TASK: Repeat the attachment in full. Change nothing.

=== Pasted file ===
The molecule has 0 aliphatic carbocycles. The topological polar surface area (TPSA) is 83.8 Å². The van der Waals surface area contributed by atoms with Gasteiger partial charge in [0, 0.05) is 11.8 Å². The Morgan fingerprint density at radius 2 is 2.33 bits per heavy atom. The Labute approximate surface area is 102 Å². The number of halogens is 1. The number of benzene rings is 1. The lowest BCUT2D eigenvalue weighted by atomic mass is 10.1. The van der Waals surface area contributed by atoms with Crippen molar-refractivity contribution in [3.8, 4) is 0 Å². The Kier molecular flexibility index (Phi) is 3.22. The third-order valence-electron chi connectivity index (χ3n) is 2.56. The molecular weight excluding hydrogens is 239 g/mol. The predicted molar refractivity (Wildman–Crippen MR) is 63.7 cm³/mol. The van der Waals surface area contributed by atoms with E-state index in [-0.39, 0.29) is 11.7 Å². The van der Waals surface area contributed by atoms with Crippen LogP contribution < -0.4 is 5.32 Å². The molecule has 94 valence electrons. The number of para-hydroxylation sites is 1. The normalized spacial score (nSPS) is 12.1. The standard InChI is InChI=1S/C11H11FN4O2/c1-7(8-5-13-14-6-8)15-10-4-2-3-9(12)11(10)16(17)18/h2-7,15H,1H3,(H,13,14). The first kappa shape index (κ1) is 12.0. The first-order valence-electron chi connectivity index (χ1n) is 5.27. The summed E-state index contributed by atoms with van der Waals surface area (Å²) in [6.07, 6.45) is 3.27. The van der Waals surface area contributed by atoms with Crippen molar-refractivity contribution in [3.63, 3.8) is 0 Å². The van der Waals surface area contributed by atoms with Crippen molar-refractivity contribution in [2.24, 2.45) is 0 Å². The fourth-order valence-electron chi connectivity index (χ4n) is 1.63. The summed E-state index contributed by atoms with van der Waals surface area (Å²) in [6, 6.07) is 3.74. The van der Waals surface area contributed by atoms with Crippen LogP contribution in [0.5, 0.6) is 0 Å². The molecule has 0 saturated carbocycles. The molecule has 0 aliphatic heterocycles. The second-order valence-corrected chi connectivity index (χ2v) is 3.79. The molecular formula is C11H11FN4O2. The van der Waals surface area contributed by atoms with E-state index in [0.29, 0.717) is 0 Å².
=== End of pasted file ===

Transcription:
The molecule has 0 aliphatic carbocycles. The topological polar surface area (TPSA) is 83.8 Å². The van der Waals surface area contributed by atoms with Gasteiger partial charge in [0, 0.05) is 11.8 Å². The Morgan fingerprint density at radius 2 is 2.33 bits per heavy atom. The Labute approximate surface area is 102 Å². The number of halogens is 1. The number of benzene rings is 1. The lowest BCUT2D eigenvalue weighted by atomic mass is 10.1. The van der Waals surface area contributed by atoms with Crippen molar-refractivity contribution in [3.8, 4) is 0 Å². The Kier molecular flexibility index (Phi) is 3.22. The third-order valence-electron chi connectivity index (χ3n) is 2.56. The molecular weight excluding hydrogens is 239 g/mol. The predicted molar refractivity (Wildman–Crippen MR) is 63.7 cm³/mol. The van der Waals surface area contributed by atoms with E-state index in [-0.39, 0.29) is 11.7 Å². The van der Waals surface area contributed by atoms with Crippen LogP contribution < -0.4 is 5.32 Å². The molecule has 94 valence electrons. The number of para-hydroxylation sites is 1. The normalized spacial score (nSPS) is 12.1. The standard InChI is InChI=1S/C11H11FN4O2/c1-7(8-5-13-14-6-8)15-10-4-2-3-9(12)11(10)16(17)18/h2-7,15H,1H3,(H,13,14). The first kappa shape index (κ1) is 12.0. The first-order valence-electron chi connectivity index (χ1n) is 5.27. The summed E-state index contributed by atoms with van der Waals surface area (Å²) in [6.07, 6.45) is 3.27. The van der Waals surface area contributed by atoms with Crippen molar-refractivity contribution in [3.63, 3.8) is 0 Å². The van der Waals surface area contributed by atoms with Crippen molar-refractivity contribution in [2.24, 2.45) is 0 Å². The fourth-order valence-electron chi connectivity index (χ4n) is 1.63. The summed E-state index contributed by atoms with van der Waals surface area (Å²) in [6, 6.07) is 3.74. The van der Waals surface area contributed by atoms with Crippen LogP contribution in [0.5, 0.6) is 0 Å². The molecule has 0 saturated carbocycles. The molecule has 0 aliphatic heterocycles. The second-order valence-corrected chi connectivity index (χ2v) is 3.79. The molecular formula is C11H11FN4O2. The van der Waals surface area contributed by atoms with E-state index in [0.29, 0.717) is 0 Å².